Home » The IRS Is Finally Making Its SUV EV Tax Credits Make Some Sense

The IRS Is Finally Making Its SUV EV Tax Credits Make Some Sense

Front Passenger Side 7/8 Of The 2023 Cadillac Lyriq Driving At Dusk

What is an SUV? To car enthusiasts, it’s usually something with four-wheel-drive, low range, a longitudinal drivetrain, and at least one locking differential. To normal people, it’s usually just any vehicle with an enclosed cargo area that sits high off the ground. To the IRS, they seemingly had no idea, having classified electric crossovers as either SUVs or cars seemingly on a whim in the context of EV tax credits. However, Reuters reports that those IRS definitions are changing to make more sense. As Treasury puts it, “this change will allow crossover vehicles that share similar features to be treated consistently.”

First, a little backstory. The current crop of EV tax credits has one qualifying price cap of $55,000 for cars and a higher qualifying price cap of $80,000 for trucks, vans, and SUVs. However, sorting of crossovers into the higher or lower price caps seemed to happen on a whim. The Volkswagen ID.4 with all-wheel-drive was classified as an SUV, but the Tesla Model Y was only classified as an SUV if it had seven seats. For a more in-depth read on the subject, check out Kevin Williams’ excellent piece on this strange categorization.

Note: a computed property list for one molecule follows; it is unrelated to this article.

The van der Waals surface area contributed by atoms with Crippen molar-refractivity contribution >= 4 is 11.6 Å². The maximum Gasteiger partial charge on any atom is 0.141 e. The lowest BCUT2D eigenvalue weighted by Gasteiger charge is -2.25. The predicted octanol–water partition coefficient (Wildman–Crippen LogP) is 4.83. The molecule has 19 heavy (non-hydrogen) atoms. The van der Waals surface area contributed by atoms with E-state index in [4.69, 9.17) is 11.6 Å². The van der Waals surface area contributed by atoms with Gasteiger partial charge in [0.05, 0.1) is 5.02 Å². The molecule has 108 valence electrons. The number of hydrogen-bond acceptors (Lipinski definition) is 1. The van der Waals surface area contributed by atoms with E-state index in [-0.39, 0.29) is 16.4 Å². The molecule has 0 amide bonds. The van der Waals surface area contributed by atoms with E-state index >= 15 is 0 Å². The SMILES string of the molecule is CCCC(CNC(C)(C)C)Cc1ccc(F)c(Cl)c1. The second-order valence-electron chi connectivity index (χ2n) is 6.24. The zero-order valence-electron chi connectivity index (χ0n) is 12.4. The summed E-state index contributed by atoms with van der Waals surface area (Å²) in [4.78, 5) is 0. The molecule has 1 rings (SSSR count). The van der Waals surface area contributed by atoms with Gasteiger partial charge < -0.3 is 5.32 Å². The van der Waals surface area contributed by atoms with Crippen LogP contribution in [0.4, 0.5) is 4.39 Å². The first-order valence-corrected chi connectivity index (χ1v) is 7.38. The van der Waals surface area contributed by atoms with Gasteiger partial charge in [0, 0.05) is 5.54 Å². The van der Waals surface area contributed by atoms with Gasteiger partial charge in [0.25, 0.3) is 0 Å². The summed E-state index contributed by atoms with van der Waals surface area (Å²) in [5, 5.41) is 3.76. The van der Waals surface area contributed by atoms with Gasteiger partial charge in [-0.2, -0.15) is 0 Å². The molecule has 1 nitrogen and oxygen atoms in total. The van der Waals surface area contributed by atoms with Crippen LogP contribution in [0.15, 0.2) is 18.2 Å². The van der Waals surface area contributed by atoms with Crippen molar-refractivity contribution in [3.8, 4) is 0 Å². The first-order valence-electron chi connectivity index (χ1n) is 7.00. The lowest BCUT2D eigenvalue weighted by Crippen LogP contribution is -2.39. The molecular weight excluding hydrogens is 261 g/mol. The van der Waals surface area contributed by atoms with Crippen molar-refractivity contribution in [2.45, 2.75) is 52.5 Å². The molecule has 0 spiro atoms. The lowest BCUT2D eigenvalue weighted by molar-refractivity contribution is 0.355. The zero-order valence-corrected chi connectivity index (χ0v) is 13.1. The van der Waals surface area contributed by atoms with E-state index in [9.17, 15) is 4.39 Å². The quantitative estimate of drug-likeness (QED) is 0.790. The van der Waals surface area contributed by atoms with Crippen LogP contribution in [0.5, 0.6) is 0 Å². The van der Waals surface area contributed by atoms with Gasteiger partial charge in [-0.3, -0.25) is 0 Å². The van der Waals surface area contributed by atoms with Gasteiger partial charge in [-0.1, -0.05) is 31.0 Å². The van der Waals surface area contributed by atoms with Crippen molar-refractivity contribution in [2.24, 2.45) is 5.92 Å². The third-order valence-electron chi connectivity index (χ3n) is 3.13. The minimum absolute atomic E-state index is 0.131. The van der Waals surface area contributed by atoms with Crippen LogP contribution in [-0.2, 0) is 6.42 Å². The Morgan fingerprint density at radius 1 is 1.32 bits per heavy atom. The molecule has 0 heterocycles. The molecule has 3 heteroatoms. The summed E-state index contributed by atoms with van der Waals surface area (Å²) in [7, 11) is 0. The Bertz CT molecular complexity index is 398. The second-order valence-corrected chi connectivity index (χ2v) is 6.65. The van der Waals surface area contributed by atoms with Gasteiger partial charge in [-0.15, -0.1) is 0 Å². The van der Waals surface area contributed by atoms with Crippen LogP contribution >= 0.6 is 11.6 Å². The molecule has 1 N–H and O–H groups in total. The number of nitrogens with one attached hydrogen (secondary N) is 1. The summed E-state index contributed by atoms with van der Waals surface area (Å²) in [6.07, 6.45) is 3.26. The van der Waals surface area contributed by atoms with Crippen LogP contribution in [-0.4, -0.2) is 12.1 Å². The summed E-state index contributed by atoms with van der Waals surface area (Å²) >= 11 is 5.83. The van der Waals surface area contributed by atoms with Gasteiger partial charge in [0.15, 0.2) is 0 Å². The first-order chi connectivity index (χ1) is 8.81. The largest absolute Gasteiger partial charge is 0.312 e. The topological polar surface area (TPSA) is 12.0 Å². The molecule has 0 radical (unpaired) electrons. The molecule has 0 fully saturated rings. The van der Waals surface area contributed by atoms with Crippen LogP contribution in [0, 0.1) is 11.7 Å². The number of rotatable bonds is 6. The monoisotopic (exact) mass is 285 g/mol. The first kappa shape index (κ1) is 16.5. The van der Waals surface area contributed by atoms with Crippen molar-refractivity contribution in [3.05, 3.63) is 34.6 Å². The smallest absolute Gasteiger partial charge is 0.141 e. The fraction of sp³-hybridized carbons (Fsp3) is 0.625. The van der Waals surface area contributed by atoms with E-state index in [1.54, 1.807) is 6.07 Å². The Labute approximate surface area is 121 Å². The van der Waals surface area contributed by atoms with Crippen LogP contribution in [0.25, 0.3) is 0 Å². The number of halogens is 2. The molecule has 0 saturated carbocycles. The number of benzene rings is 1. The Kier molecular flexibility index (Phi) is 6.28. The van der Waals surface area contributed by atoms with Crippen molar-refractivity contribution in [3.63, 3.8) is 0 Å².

Id 4

The sum of this strangeness is that many variants of EVs weren’t eligible for tax credits, and that navigating these credits was a murky endeavor for consumers. It really should have been easier, especially considering how the IRS had another government organization to turn to and copy standard off of when applying these classifications.

See, the EPA is another government agency, and it sorts vehicles into categories of cars and light trucks to determine manufacturers’ fleets’ average fuel economy, more commonly known as CAFE. These fairly lax rules let car-based vehicles that really have no business being very far off road count as light trucks, which comes with lower fuel economy standards. It’s a very flawed system, but it’s consistent, and something the IRS should’ve adopted from the start.